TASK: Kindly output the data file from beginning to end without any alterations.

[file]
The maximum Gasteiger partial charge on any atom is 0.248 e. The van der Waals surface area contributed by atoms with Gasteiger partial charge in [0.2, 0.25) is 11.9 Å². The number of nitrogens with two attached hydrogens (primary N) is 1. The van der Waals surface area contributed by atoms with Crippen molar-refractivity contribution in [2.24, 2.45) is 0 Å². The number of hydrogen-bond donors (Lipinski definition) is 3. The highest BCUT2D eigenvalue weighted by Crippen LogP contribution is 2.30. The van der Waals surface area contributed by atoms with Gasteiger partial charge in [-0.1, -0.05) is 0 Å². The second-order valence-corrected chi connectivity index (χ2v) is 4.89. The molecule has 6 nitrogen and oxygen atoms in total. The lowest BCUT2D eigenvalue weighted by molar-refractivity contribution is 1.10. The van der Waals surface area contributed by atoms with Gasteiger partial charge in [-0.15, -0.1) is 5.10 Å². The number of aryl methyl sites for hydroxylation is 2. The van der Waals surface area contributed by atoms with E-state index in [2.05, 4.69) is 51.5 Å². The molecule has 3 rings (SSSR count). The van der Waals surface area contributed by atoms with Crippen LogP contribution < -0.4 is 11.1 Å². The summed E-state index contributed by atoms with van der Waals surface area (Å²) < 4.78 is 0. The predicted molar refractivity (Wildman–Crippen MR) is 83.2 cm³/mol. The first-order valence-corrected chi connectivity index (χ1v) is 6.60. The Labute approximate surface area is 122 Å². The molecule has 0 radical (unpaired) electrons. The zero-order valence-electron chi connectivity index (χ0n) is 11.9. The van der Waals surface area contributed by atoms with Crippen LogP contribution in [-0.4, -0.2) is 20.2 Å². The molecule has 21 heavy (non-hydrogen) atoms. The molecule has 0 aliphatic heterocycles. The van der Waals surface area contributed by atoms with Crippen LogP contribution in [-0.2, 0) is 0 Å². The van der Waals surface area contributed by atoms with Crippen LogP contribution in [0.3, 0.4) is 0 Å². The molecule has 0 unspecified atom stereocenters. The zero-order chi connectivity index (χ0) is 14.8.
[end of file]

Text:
The maximum Gasteiger partial charge on any atom is 0.248 e. The van der Waals surface area contributed by atoms with Gasteiger partial charge in [0.2, 0.25) is 11.9 Å². The number of nitrogens with two attached hydrogens (primary N) is 1. The van der Waals surface area contributed by atoms with Crippen molar-refractivity contribution in [2.24, 2.45) is 0 Å². The number of hydrogen-bond donors (Lipinski definition) is 3. The highest BCUT2D eigenvalue weighted by Crippen LogP contribution is 2.30. The van der Waals surface area contributed by atoms with Gasteiger partial charge in [-0.1, -0.05) is 0 Å². The second-order valence-corrected chi connectivity index (χ2v) is 4.89. The molecule has 6 nitrogen and oxygen atoms in total. The lowest BCUT2D eigenvalue weighted by molar-refractivity contribution is 1.10. The van der Waals surface area contributed by atoms with Gasteiger partial charge in [-0.15, -0.1) is 5.10 Å². The number of aryl methyl sites for hydroxylation is 2. The van der Waals surface area contributed by atoms with E-state index in [2.05, 4.69) is 51.5 Å². The molecule has 3 rings (SSSR count). The van der Waals surface area contributed by atoms with Crippen LogP contribution < -0.4 is 11.1 Å². The summed E-state index contributed by atoms with van der Waals surface area (Å²) < 4.78 is 0. The predicted molar refractivity (Wildman–Crippen MR) is 83.2 cm³/mol. The first-order valence-corrected chi connectivity index (χ1v) is 6.60. The Labute approximate surface area is 122 Å². The molecule has 0 radical (unpaired) electrons. The zero-order valence-electron chi connectivity index (χ0n) is 11.9. The van der Waals surface area contributed by atoms with Crippen LogP contribution in [-0.4, -0.2) is 20.2 Å². The molecule has 21 heavy (non-hydrogen) atoms. The molecule has 0 aliphatic heterocycles. The van der Waals surface area contributed by atoms with Crippen LogP contribution in [-0.2, 0) is 0 Å². The van der Waals surface area contributed by atoms with Crippen LogP contribution in [0.3, 0.4) is 0 Å². The molecule has 0 unspecified atom stereocenters. The zero-order chi connectivity index (χ0) is 14.8.